Orogenic processes responsible for the formation of continents in the Precambrian were different from those operating at the present day. In this symposium we invite abstracts on possible scenarios of Precambrian orogeny and their influence on the formation, evolution and assembly of the continental crust and cratonic mantle roots. Both numerical and analogue modelling studies are invited.

The pre-Mesozoic record of the India-Asia Collision Zone

Paul Myrow

pmyrow@coloradocollege.edu

(USA)


Nigel Hughes

(UK)


Mike Searle

(UK)


A sedimentary geologist with a wide array of research interests. My work has largely centered on the interpretation of sedimentary rocks and structures. I have worked in the Himalaya and Southeast Asian region for the last 12 years, and have done three seasons in Antarctica, specifically the Transantarctic Mountains. I am presently involved in studies of Devonian strata of the southwest U.S.; Cambrian strata in the Rocky Mountains, Antarctica, Himalaya, and Inner Mongolia; analysis of wave ripple dynamics using a flume at MIT; and a number of other projects.


The Himalaya is the iconic location for study of active continent–continent collision and mountain system that preserves an extensive Precambrian and Paleozoic history including the widespread Cambrian–Ordovician Kurgiakh/Bhimphedian orogeny. This symposium invites abstracts on pre-Mesozoic igneous, metamorphic, and structural records of this region, particularly with regard to paleogeographic and tectonic reconstructions of Gondwana’s northern margin.

Intraplate Tectonics and Continental Development: Orogens and Basins

Alan Aitken alan.aitken@uwa.edu.au

(Australia)

WeronikaGorczyk (Australia)

Sandra Occhipinti (Australia)

Klaus Gessner (Australia)

A leading researcher in the use of integrated geoscience methods to increase our understanding of the tectonic processes that control the architecture of continents, and their importance for natural resources and geological hazards.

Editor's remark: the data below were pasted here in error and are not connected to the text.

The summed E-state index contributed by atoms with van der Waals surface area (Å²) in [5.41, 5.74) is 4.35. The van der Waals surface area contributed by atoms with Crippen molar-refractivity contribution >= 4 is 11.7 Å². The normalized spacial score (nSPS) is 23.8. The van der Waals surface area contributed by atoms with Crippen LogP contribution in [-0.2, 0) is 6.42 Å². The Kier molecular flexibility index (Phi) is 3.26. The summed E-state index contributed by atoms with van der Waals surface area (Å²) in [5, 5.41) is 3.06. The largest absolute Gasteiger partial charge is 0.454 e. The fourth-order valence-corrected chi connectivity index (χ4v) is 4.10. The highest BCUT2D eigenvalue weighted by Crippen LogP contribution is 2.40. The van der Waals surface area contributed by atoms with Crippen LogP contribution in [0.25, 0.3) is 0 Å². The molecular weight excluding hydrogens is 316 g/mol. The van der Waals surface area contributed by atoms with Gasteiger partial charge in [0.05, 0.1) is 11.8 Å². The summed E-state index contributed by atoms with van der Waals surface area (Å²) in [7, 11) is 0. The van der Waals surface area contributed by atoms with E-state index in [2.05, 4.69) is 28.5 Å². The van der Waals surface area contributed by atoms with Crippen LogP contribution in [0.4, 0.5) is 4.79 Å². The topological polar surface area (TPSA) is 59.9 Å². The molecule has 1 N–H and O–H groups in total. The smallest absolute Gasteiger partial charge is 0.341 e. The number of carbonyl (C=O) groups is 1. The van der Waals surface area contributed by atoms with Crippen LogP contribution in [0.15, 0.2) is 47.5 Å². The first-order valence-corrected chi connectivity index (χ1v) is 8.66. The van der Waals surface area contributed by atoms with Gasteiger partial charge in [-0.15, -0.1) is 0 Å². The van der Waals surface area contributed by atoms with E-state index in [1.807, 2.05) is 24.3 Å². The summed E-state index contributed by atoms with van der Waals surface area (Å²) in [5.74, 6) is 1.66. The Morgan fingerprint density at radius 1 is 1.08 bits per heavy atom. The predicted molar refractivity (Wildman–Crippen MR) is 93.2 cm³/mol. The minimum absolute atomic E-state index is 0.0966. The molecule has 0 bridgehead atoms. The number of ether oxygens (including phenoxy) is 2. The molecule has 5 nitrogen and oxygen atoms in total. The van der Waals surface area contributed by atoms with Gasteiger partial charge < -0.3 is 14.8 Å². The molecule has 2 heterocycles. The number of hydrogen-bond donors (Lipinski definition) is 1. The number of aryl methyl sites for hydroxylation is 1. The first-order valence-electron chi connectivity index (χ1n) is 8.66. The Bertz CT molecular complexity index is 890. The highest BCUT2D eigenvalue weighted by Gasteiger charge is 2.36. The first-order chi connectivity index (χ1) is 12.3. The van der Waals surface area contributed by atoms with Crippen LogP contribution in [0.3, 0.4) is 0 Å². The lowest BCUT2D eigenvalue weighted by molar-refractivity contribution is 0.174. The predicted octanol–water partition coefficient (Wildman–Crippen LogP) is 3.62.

This symposium seeks contributions on intraplate orogens and intraplate basin-forming events those shaped the development of Earth’s continents through time. These may include investigations of thermal, compositional and rheological changes during rifting and orogenesis, and also processes such as cratonization and lithospheric destabilisation. Studies of secular change in intraplate tectonic processes are particularly welcome.

Convergent Margins and Mineralization

Jeremy Richards

JRichards2@laurentian.ca

(Canada)


1987–1990 Australian National University (Ph.D.)

1983–1986 University of Toronto, Canada (M.Sc.)

1980–1983 University of Cambridge, UK (B.A. Hons.)


Convergent margins, including ocean–ocean and ocean–continent subduction zones, and arc–continent and continent–continent collision zones, host a wide range of magmatic and hydrothermal ore deposits due to the recycling of volatiles, especially H2O, Cl, and S, through subducted seafloor-altered oceanic lithosphere. This symposium will explore the formation of ore deposits in these various convergent margin settings, including back-arc and surficial environments